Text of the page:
Get Some Attitude

If you’re a successful entrepreneur (you’ve been in business at least a decade and are still in the black), you probably won’t be surprised by Warren Struhl’s idea that starting a winning business is more about your attitude than anything else. A serial entrepreneur, Struhl founded his first company, PaperDirect Inc., at age 25, achieving $100 million in sales before selling it five years later. Struhl is currently CEO and co-founder (along with LeBron James and two others) of Purebrands, which produces Sheets Energy Strips.

“You have to be wired a certain way to be an entrepreneur,” Struhl says. Read: risk-tolerant. That’s because there’s nothing simple, safe or easy about launching a startup. “You have to be obsessive,” he says. “If you’re not thinking about it 24/7, you’re probably not entrepreneur material.”

So did you pass that attitude test?

If so, Struhl would like to remind you that up to 80 percent of startups fail in the first three years. “If you’re not up for a gamble, you should probably keep your job,” he adds.

However, if you’re risk-tolerant, obsessive, can function when you’re sleep-deprived and have a superb idea, then Struhl suggests you go for it. But be prepared for anything.

For one, “never underestimate how much it’s going to cost,” he says. He’s consulted with more than 30 companies and says not one of them budgeted enough. “Whatever you think it’s going to take, triple that number,” he advises.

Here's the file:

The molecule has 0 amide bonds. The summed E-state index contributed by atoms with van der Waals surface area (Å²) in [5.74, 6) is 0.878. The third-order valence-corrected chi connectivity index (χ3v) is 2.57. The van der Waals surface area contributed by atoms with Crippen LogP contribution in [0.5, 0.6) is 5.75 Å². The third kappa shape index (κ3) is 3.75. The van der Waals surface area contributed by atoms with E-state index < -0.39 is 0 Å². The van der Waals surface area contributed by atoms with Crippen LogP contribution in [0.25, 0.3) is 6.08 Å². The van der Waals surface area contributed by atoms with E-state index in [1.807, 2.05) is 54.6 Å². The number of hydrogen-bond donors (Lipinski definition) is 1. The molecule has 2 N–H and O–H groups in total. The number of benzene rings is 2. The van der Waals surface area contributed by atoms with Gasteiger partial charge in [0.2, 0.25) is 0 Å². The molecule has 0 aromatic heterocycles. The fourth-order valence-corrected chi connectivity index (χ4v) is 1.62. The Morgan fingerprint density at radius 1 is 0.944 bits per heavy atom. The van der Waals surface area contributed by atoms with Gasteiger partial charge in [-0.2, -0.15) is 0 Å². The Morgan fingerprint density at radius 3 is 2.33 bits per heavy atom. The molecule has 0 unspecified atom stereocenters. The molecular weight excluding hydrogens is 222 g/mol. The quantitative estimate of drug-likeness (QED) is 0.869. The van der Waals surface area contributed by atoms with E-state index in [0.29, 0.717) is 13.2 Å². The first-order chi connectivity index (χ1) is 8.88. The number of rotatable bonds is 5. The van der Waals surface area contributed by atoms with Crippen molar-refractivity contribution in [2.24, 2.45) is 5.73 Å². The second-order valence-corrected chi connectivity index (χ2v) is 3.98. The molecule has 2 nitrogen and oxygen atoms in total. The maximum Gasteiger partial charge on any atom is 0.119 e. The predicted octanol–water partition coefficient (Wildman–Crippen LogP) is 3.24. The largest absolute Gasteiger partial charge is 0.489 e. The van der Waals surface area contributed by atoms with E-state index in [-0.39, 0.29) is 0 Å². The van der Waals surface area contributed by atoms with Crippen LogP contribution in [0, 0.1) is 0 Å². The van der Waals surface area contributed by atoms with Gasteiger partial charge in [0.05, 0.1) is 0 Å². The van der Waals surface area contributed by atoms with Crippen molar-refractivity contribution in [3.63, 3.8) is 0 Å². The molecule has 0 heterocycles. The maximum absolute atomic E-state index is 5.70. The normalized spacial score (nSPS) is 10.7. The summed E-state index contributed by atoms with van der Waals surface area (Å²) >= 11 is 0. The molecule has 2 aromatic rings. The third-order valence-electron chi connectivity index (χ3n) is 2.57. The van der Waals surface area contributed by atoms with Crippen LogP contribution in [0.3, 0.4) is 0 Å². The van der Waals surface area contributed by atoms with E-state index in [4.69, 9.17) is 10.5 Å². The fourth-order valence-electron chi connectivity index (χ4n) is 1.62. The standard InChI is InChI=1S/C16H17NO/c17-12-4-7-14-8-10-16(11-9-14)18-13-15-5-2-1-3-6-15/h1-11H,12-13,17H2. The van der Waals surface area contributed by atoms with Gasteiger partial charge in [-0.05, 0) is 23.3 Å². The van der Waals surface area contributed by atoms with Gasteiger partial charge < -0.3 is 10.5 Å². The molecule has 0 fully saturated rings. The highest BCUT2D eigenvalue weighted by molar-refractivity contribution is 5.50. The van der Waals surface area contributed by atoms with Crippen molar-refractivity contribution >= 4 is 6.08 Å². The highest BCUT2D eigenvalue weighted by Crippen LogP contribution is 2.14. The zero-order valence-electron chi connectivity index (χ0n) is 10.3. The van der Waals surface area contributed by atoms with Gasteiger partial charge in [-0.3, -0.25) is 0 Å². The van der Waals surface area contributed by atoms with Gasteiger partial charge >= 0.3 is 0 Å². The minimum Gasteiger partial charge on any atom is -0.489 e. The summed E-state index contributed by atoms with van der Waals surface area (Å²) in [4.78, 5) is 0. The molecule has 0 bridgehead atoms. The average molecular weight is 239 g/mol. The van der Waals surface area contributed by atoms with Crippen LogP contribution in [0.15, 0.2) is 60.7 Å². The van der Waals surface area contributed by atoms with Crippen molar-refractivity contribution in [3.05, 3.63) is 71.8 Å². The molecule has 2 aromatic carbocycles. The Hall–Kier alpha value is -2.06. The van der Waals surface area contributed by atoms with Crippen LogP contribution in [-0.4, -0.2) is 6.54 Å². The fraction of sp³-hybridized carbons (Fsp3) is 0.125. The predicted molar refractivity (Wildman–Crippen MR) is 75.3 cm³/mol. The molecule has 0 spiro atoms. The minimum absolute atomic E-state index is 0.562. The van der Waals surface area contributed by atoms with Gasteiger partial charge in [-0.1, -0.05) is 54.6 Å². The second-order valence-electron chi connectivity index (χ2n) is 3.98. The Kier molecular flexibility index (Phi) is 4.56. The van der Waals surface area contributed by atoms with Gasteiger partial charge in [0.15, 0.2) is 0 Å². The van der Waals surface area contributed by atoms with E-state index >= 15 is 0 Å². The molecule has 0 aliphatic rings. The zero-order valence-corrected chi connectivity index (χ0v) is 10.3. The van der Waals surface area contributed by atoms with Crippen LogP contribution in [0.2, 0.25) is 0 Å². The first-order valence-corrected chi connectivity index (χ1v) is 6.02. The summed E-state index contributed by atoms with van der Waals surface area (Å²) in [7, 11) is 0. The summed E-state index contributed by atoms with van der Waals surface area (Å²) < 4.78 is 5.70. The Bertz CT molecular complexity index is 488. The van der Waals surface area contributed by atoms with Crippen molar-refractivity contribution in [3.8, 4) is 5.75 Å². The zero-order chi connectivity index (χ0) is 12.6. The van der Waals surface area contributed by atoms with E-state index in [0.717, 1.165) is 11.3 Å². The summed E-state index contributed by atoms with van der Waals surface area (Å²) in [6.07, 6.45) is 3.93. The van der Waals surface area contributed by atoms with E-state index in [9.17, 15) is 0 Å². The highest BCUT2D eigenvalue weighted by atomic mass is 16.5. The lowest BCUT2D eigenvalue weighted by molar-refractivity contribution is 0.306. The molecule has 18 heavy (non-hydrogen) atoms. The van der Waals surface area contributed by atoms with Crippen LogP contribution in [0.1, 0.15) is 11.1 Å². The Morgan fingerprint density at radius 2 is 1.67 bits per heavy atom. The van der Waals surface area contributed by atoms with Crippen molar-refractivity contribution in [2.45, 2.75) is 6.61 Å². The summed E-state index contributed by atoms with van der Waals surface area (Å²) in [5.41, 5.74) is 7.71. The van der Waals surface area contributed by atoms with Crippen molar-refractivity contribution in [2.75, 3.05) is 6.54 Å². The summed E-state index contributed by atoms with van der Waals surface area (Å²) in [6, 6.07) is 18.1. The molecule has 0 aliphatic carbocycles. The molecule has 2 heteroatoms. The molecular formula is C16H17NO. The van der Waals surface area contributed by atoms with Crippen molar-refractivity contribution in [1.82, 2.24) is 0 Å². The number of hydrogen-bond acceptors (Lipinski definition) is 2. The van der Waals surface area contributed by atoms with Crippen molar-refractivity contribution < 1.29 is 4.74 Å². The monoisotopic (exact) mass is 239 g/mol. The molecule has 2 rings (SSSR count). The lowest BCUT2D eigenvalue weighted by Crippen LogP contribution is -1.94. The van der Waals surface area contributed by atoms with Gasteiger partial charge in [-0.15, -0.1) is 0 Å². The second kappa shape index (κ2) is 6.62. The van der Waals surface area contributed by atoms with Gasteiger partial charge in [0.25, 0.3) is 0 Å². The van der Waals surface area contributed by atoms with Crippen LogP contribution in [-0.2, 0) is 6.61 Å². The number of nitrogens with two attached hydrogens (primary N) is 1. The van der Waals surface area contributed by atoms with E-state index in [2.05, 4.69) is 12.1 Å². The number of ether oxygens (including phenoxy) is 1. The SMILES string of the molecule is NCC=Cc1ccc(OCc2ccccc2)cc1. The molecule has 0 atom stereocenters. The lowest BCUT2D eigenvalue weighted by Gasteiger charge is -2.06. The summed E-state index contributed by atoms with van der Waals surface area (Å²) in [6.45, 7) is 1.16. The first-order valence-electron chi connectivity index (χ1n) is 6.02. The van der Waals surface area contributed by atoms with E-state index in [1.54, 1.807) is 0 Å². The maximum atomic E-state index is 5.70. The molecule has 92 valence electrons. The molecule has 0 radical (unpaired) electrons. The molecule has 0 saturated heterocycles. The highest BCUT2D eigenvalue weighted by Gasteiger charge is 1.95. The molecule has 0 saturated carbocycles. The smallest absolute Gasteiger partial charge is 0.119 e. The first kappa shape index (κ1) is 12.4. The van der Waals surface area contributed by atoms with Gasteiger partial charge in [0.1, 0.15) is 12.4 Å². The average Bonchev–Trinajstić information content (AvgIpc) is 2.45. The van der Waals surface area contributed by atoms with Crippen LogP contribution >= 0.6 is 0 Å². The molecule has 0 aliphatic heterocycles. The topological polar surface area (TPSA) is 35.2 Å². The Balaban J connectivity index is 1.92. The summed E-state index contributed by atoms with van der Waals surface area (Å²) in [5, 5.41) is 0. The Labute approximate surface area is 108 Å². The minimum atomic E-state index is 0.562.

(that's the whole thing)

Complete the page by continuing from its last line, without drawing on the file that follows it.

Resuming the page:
He also says that being adaptable is key. “One thing people overlook is that the business plan changes over time,” he says. “Most businesses I’ve worked with started with one idea but ended up with something completely different. To be successful, you’ve got to be flexible and willing to change course.”


Struhl’s Tips for Entrepreneurs

Do your homework. “The first thing is to Google your idea and your competitors,” Struhl says. “Do as much research as humanly possible. Typically, something has already been tried. Learn from those successes and failures.”

Get smart feedback. Don’t be guarded about your ideas. Share them with friends, family, colleagues and people in the industry. Consider the negative as well as the positive feedback you receive.

Maintain high margins. “Whatever your product or service, make sure your cost is very low,” Struhl advises. “You want your profit margin to cover your mistakes while also building a long-term business model.”

Hire smart people. “It’s hard to do it all yourself. Period. In the beginning, get the smartest people around you that you can,” he says.


Deborah Huso is a Virginia-based freelance writer specializing in business, lifestyle, and travel subjects. She is also a regular book reviewer for SUCCESS. Her publication credits include FamilyFun, Military Officer, Appraiser News Online, Women's Health,, USA Today magazines, Alaska Airlines Magazine, WellBella, and The Progressive Farmer, where she serves as contributing editor. Huso also publishes a popular blog on love, motherhood, and work called "I Only Love You Because I Have To" at Visit Huso online at, or follow her on Twitter @writewellmedia.

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